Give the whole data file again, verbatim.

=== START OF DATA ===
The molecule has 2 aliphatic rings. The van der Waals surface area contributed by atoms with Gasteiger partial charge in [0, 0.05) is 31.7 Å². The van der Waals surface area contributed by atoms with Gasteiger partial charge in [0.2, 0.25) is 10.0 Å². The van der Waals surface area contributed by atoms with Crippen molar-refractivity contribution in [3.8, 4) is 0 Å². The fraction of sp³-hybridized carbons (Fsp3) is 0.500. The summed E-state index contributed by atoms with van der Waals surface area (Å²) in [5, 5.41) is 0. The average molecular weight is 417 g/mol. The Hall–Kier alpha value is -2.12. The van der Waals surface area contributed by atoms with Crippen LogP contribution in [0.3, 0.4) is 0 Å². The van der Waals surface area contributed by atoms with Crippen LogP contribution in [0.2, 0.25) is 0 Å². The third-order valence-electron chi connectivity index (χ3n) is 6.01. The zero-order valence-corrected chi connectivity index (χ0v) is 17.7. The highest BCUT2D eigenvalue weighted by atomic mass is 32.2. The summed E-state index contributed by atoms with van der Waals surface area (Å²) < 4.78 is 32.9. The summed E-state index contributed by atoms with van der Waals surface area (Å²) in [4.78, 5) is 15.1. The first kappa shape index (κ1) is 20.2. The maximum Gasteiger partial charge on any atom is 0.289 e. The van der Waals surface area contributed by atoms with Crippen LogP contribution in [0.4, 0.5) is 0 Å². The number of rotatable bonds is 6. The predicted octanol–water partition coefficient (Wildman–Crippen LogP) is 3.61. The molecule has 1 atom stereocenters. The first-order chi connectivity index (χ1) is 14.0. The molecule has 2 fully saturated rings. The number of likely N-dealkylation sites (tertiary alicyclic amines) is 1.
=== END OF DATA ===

The molecule has 2 aliphatic rings. The van der Waals surface area contributed by atoms with Gasteiger partial charge in [0, 0.05) is 31.7 Å². The van der Waals surface area contributed by atoms with Gasteiger partial charge in [0.2, 0.25) is 10.0 Å². The van der Waals surface area contributed by atoms with Crippen molar-refractivity contribution in [3.8, 4) is 0 Å². The fraction of sp³-hybridized carbons (Fsp3) is 0.500. The summed E-state index contributed by atoms with van der Waals surface area (Å²) in [5, 5.41) is 0. The average molecular weight is 417 g/mol. The Hall–Kier alpha value is -2.12. The van der Waals surface area contributed by atoms with Crippen LogP contribution in [0.3, 0.4) is 0 Å². The van der Waals surface area contributed by atoms with Crippen LogP contribution in [0.2, 0.25) is 0 Å². The third-order valence-electron chi connectivity index (χ3n) is 6.01. The zero-order valence-corrected chi connectivity index (χ0v) is 17.7. The highest BCUT2D eigenvalue weighted by atomic mass is 32.2. The summed E-state index contributed by atoms with van der Waals surface area (Å²) < 4.78 is 32.9. The summed E-state index contributed by atoms with van der Waals surface area (Å²) in [4.78, 5) is 15.1. The first kappa shape index (κ1) is 20.2. The maximum Gasteiger partial charge on any atom is 0.289 e. The van der Waals surface area contributed by atoms with Crippen LogP contribution in [0.4, 0.5) is 0 Å². The number of rotatable bonds is 6. The predicted octanol–water partition coefficient (Wildman–Crippen LogP) is 3.61. The molecule has 1 atom stereocenters. The first-order chi connectivity index (χ1) is 14.0. The molecule has 2 fully saturated rings. The number of likely N-dealkylation sites (tertiary alicyclic amines) is 1.